• Frank Salter
      July 12, 2018 at 6:11 pm

      I would be in total agreement if physics could only be conducted in the manner described in the first paragraph. But as you say, such methods were abandoned long ago in the physical sciences. However, I would like to draw your attention to my comments at July 12, 2018 at 7:00 am.
      The analysis in my paper is from first principles and uses calculus, so it encompasses the entire range of possibilities from the infinitesimal to the macro. It predicts the overall characteristics of manufacturing. The predictions are completely in accord with empirical data. Unnoticed and known relationships are predicted and explained.

  9. Prof Dr James Beckman, Germany
    July 12, 2018 at 3:29 pm

    As one who once had a long conversation with Friedman, the words “let it be” come to mind. (There was also a song of the same name as some may recall.) We can’t predict much–think Brexit, Trump, the refugees being let into Europe by Merkel, the rise of both Isis & a new Turkish Caliphate, IT crushing all economic competition (with US & China being best at it), etc. While many warned of the housing bust to come, it was obvious that Wall Street was too connected to human nature & Washington to bear much risk. Obama did a partial bail-out. The US Fed & other central banks made money easy for those who wanted it. Government did not reconstruct the system which caused the crash. And of course over time we healed as nations, although with some enormous long-term losers. Now isn’t that what our currently dominant economics has directed us to do? And it’s not going to change until politics allows more liberal leaders into power, who then might listen to the thoughts of some of our contributors here, I believe.

  10. Risk Analyst
    July 13, 2018 at 8:57 pm

    So here we have yet another article listing all of the problems with neokeynesian economics. Just add it to the pile. What is really needed is an exploration of what is right with neokeynesian economics. When has such a topic EVER been explored here? Not even once to my experience. So much for diversity and inclusiveness. The same goes for President Trump’s economic policies where according to comments here everything is wrong and a crisis. I have seen otherwise heterodox writers here even change their economics to present neoclassical trade theory to argue against Trump’s policies. It is rather amazing that writers can be so ferociously against someone that they will reverse their own foundations just to resist.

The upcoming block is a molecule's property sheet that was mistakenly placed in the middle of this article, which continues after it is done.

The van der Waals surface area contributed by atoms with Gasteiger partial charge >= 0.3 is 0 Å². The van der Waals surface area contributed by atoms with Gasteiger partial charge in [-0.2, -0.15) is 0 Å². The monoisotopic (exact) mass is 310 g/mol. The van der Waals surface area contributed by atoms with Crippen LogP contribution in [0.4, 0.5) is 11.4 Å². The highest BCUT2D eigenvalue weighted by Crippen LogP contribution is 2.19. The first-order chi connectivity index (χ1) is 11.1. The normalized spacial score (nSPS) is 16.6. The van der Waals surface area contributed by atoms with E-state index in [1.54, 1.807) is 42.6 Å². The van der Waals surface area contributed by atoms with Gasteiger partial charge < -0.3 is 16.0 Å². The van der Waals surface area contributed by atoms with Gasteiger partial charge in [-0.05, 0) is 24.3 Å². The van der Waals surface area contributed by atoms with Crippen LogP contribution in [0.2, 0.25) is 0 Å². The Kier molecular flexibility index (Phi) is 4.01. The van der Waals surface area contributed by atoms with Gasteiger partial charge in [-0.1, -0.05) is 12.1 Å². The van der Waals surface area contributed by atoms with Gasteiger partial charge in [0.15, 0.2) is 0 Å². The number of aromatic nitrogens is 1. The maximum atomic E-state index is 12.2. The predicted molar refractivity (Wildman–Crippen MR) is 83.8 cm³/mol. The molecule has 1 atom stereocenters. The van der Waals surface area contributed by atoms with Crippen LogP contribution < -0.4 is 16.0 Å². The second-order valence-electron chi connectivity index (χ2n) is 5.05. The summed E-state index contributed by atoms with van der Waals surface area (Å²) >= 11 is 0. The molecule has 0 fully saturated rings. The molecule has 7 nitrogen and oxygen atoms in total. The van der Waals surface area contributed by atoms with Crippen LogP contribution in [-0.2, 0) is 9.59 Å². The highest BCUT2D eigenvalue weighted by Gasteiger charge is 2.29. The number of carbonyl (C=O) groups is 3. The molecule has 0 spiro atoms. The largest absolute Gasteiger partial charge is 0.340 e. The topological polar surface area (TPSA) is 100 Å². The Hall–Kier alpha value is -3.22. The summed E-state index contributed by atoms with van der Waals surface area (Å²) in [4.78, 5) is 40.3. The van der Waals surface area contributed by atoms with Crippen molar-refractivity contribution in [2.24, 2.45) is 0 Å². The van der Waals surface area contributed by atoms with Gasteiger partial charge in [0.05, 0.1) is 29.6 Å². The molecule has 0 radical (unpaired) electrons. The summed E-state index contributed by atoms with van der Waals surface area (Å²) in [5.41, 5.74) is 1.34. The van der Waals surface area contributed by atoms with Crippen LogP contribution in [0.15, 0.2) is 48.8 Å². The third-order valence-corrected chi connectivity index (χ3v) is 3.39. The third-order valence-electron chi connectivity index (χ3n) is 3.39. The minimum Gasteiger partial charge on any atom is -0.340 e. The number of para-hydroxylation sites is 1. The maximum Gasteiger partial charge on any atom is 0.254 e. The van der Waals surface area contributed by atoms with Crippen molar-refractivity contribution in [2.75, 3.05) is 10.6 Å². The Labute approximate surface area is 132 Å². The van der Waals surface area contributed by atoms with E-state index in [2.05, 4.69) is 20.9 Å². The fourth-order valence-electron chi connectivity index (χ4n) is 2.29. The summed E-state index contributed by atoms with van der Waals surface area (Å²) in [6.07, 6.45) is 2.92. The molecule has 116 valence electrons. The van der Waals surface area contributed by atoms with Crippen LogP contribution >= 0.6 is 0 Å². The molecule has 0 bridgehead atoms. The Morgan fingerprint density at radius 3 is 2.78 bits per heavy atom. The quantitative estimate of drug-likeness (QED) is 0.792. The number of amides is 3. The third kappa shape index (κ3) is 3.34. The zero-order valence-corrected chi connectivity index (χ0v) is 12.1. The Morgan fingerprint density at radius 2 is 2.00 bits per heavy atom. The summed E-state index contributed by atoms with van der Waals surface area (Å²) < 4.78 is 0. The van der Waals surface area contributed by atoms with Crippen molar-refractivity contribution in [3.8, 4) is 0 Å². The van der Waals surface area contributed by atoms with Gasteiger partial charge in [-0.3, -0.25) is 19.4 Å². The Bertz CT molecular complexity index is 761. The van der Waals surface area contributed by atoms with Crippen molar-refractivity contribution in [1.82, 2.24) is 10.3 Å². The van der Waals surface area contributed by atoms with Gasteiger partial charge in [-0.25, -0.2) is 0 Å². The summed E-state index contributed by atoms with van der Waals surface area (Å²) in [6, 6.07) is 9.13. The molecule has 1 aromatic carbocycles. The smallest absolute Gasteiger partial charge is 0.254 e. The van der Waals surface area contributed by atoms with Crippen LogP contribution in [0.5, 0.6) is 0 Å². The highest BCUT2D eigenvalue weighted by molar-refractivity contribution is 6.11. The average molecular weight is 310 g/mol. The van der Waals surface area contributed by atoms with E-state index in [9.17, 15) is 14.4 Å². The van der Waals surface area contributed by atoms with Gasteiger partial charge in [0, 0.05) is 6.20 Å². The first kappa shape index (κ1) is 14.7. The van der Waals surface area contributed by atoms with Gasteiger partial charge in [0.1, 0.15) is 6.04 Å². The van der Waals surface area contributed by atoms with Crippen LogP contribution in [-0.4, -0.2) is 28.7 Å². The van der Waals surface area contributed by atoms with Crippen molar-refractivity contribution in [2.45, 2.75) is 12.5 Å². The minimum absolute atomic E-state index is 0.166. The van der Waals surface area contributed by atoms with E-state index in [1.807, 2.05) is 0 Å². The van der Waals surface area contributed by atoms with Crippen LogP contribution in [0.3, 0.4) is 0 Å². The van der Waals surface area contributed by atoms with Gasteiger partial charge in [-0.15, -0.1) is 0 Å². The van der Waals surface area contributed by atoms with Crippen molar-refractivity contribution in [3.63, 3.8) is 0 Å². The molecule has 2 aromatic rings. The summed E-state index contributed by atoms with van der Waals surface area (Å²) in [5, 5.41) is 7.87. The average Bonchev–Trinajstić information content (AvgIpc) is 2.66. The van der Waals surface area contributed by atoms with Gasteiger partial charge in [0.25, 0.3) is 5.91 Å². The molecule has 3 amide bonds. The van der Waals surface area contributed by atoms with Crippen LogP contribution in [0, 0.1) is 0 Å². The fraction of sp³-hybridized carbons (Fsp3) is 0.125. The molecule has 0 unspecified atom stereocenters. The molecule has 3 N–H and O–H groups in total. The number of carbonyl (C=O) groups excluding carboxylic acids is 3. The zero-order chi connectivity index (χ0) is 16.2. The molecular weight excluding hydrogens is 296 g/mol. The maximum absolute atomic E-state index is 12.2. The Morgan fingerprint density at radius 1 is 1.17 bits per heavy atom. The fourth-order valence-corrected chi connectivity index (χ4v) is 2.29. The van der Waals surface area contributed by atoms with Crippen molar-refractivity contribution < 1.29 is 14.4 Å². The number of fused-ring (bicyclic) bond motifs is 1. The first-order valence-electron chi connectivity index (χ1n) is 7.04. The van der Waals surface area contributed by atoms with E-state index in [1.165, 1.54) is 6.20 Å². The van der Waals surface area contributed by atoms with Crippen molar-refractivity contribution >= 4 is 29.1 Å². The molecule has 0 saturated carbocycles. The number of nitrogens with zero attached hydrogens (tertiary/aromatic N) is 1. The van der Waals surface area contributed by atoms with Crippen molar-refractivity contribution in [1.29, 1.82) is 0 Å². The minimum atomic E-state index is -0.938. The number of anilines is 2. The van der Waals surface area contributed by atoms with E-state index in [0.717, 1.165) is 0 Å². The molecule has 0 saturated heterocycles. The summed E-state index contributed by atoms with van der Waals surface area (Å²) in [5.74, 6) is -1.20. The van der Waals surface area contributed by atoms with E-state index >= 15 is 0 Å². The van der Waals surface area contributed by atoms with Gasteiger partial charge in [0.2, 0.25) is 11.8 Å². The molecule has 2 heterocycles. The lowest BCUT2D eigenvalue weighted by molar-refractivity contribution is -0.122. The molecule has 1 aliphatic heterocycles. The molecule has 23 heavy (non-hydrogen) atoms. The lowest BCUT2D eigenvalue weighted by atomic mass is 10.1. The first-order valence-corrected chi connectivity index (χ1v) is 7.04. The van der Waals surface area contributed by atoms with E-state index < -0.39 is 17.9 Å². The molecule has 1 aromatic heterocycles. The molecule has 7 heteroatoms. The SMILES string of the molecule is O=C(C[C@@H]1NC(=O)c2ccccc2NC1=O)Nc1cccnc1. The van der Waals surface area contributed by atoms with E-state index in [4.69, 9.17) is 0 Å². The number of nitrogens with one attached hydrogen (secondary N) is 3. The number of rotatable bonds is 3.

In an article on what is right with neokeynesian economics there is a lot to be learned by heterodox. For one, clearly marketing is very important as Prof. Beckman points out in the recent discussion, “What Did I Learn From My Students.” You can have great ideas, but few may listen if you cannot sell it. After the Great Financial Crisis, people were so hungry for knowledge that literally the heterodox author Minsky’s books could be found in airport book stores. Heterodox was handed the advantage on a silver platter and what happened? They knocked it away, bing bam boom across the floor. Again, when the topic of income mis-distribution arose, people looked for knowledge and again, bing bam boom. And again, people looked for trade theory to explain the trade deficit and Trump’s point of lost jobs, and yet again the platter was knocked away.

    For the trade issue, look to Dean Baker’s post titled “Six Lies on Trade.” He starts by calling Trump a liar, and ends by calling for him to be shown contempt and ridicule. Why? In between he posts six “lies” and actually Trump would probably agree with Mr. Baker that five of those are wrong. What is this? Where news sources were saying “no” economists would support tariffs, all sorts of heterodox economists did but they were too busy hating Trump to let their economics be known. Keynes most likely would have supported his policy on this, as well as Marx would have if asked how to immediately improve the domestic worker’s lot. And I’ve seen writers here so desperate to not agree with Trump on anything, they bypass the tariff issue by trying to refocus and redefine it into a debate on patents.

    So, I think one of the main reasons for the lack of influence by heterodox is self inflicted. Too many are more interested in some “feel good” hate-fest against Trump and neokeynesian theory rather than getting their message across. I have never seen Krugman calling people liars or Nazis, and yet he is the one on the news and you guys are not. There is a lot that heterodox can learn from neokeynesian economics, such as respect and civility and a bit of marketing.